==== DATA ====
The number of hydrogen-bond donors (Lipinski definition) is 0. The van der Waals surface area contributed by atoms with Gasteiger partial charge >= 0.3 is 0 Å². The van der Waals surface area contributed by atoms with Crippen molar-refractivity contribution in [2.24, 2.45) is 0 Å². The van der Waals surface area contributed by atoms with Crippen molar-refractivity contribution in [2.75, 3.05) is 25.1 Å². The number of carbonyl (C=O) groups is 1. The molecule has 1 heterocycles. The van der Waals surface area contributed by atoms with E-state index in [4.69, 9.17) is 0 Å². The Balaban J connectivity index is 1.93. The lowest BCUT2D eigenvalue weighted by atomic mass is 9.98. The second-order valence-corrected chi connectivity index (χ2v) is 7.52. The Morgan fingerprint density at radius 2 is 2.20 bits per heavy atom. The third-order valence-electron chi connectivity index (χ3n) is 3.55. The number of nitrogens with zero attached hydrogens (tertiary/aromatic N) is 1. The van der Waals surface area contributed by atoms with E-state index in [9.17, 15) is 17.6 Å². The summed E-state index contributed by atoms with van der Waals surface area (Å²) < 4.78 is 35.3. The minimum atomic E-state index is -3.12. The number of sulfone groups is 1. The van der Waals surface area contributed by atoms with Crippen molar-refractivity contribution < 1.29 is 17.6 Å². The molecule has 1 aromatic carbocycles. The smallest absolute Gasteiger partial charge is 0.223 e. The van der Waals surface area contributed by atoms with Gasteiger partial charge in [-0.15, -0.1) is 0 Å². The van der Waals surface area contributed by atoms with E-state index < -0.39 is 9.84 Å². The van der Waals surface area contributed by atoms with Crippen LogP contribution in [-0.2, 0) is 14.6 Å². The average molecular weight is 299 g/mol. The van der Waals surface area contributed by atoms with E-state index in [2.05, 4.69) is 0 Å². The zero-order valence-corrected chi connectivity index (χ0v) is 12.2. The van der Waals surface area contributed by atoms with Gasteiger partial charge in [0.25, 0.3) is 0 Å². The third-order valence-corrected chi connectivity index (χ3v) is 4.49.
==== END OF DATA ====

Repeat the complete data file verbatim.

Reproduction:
The number of hydrogen-bond donors (Lipinski definition) is 0. The van der Waals surface area contributed by atoms with Gasteiger partial charge >= 0.3 is 0 Å². The van der Waals surface area contributed by atoms with Crippen molar-refractivity contribution in [2.24, 2.45) is 0 Å². The van der Waals surface area contributed by atoms with Crippen molar-refractivity contribution in [2.75, 3.05) is 25.1 Å². The number of carbonyl (C=O) groups is 1. The molecule has 1 heterocycles. The van der Waals surface area contributed by atoms with E-state index in [4.69, 9.17) is 0 Å². The Balaban J connectivity index is 1.93. The lowest BCUT2D eigenvalue weighted by atomic mass is 9.98. The second-order valence-corrected chi connectivity index (χ2v) is 7.52. The Morgan fingerprint density at radius 2 is 2.20 bits per heavy atom. The third-order valence-electron chi connectivity index (χ3n) is 3.55. The number of nitrogens with zero attached hydrogens (tertiary/aromatic N) is 1. The van der Waals surface area contributed by atoms with E-state index in [9.17, 15) is 17.6 Å². The summed E-state index contributed by atoms with van der Waals surface area (Å²) < 4.78 is 35.3. The minimum atomic E-state index is -3.12. The number of sulfone groups is 1. The van der Waals surface area contributed by atoms with Crippen molar-refractivity contribution < 1.29 is 17.6 Å². The molecule has 1 aromatic carbocycles. The smallest absolute Gasteiger partial charge is 0.223 e. The van der Waals surface area contributed by atoms with Gasteiger partial charge in [-0.15, -0.1) is 0 Å². The van der Waals surface area contributed by atoms with E-state index < -0.39 is 9.84 Å². The van der Waals surface area contributed by atoms with Crippen LogP contribution in [-0.2, 0) is 14.6 Å². The average molecular weight is 299 g/mol. The van der Waals surface area contributed by atoms with E-state index in [2.05, 4.69) is 0 Å². The zero-order valence-corrected chi connectivity index (χ0v) is 12.2. The van der Waals surface area contributed by atoms with Gasteiger partial charge in [0.25, 0.3) is 0 Å². The third-order valence-corrected chi connectivity index (χ3v) is 4.49.